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American Airlines and US Airways led U.S. carriers in pocketing a collective record $1.1 billion in bag fees in 2008 as they began charging to check luggage to defray jet-fuel costs.
Industrywide collections more than doubled from 2007, when the fees were levied chiefly on fliers who had heavy baggage or checked more than two pieces, the U.S. Transportation Department said. Last year's total was the most since the agency started keeping track in 1990.
Monday's data gave the first glimpse of U.S. carriers' extra revenue, because they didn't detail the baggage money in year-end earnings releases. With jet fuel retreating from 2008's peak, the cash is helping soften the blow from a plunge in travel.
"These small fees really add up," said Matthew Jacob, a Majestic Research analyst in New York. "It helps, when you're in a competitive industry and demand is under pressure, to be able to squeeze revenues out of part of your business where you couldn't previously."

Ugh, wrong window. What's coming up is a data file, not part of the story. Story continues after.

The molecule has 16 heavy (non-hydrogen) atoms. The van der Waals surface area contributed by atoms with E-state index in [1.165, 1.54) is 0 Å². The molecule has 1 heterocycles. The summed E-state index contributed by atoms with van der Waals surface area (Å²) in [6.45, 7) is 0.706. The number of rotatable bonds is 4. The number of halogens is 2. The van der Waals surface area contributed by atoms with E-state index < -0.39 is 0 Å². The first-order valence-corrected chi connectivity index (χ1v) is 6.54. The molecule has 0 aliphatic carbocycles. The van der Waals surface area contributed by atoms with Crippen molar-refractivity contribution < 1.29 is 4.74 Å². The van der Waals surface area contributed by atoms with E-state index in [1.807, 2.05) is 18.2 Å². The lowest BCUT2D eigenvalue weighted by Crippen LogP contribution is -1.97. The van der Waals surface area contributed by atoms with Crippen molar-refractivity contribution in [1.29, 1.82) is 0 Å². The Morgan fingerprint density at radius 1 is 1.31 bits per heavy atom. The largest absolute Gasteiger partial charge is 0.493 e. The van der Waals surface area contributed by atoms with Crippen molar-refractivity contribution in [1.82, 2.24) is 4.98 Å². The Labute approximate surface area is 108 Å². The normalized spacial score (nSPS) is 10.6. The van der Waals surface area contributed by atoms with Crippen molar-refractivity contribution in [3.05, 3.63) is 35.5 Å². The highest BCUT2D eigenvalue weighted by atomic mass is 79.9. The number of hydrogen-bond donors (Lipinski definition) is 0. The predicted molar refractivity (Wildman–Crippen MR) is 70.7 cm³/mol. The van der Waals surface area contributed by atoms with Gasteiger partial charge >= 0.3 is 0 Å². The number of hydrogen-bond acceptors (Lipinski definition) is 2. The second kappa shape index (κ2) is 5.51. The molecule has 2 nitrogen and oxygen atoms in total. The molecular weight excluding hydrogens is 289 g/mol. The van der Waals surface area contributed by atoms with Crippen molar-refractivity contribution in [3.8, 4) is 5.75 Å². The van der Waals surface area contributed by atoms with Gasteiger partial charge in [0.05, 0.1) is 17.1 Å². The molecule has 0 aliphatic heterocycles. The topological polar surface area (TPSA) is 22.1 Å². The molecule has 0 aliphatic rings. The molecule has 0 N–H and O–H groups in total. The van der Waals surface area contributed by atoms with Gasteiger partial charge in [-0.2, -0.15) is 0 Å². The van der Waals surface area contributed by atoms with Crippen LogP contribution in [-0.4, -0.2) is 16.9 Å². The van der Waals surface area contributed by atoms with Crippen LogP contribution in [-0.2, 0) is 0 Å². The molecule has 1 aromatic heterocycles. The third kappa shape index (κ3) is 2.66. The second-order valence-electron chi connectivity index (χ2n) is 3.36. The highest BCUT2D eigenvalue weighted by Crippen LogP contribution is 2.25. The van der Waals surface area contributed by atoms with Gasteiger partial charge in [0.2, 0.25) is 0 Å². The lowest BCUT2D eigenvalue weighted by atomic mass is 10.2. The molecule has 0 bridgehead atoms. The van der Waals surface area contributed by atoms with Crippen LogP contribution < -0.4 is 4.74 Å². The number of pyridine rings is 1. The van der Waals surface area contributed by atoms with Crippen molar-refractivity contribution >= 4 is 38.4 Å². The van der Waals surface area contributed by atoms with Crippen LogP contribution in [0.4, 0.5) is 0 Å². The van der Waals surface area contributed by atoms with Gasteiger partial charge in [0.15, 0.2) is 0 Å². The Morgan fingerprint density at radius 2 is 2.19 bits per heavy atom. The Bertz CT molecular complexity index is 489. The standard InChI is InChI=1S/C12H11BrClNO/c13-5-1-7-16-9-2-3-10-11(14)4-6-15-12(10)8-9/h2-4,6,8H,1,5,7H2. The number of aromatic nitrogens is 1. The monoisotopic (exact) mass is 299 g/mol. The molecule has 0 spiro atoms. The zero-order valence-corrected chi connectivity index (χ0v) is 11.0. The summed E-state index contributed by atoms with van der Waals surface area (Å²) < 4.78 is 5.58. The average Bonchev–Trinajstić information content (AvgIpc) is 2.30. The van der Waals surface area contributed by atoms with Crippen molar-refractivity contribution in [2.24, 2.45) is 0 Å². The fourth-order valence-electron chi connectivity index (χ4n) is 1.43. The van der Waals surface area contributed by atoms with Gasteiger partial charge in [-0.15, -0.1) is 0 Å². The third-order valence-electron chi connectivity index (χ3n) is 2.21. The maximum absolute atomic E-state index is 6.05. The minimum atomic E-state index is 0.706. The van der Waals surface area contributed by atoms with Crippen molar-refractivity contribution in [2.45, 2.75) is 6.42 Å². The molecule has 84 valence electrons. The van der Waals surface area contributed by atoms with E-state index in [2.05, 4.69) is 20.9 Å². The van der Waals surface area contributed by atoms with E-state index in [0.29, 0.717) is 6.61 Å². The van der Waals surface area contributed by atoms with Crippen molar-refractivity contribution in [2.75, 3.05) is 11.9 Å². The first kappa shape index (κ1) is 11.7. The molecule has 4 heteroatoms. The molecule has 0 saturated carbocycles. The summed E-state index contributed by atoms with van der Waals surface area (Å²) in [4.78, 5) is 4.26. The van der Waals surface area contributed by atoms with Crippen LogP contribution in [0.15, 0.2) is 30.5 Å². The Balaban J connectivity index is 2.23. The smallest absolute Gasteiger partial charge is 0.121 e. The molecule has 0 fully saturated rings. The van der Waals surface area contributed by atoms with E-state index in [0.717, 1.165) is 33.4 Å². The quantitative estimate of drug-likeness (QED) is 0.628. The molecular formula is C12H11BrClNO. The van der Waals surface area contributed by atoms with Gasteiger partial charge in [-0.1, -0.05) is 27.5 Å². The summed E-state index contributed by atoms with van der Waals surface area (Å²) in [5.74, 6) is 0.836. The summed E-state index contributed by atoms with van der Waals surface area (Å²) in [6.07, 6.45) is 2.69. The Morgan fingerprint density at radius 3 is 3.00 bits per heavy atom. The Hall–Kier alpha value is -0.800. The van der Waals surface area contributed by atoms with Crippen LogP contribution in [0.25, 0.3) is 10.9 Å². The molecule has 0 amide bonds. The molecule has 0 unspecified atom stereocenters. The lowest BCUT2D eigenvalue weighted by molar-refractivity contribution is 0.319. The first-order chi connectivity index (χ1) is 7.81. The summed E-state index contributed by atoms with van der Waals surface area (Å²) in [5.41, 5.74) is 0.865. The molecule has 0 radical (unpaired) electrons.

A 61 percent surge in jet-fuel prices last year through July 3 spurred carriers to abandon the long-standing practice of checking two bags for free.
United Airlines announced a $25 fee for a second piece of checked luggage in February 2008, becoming the first U.S. carrier with that charge, and most competitors followed.
American, the world's second-largest carrier after Delta Air Lines, ramped up pressure on competitors in May when it said it would add a $15 fee for the first bag, setting an industry standard. American collected $278 million in bag fees.
US Airways, the smallest of the full-fare airlines, trailed only American in baggage-fee collections. Tempe, Ariz.-based US Airways has made so-called a la carte pricing a centerpiece of its strategy, charging passengers only for services they use. The airline collected $187.1 million in bag fees.
Southwest Airlines, the biggest low-fare carrier, doesn't charge to check the first two bags, and Chief Executive Gary Kelly has said it helps win passengers. Southwest reported $25.2 million in bag fees.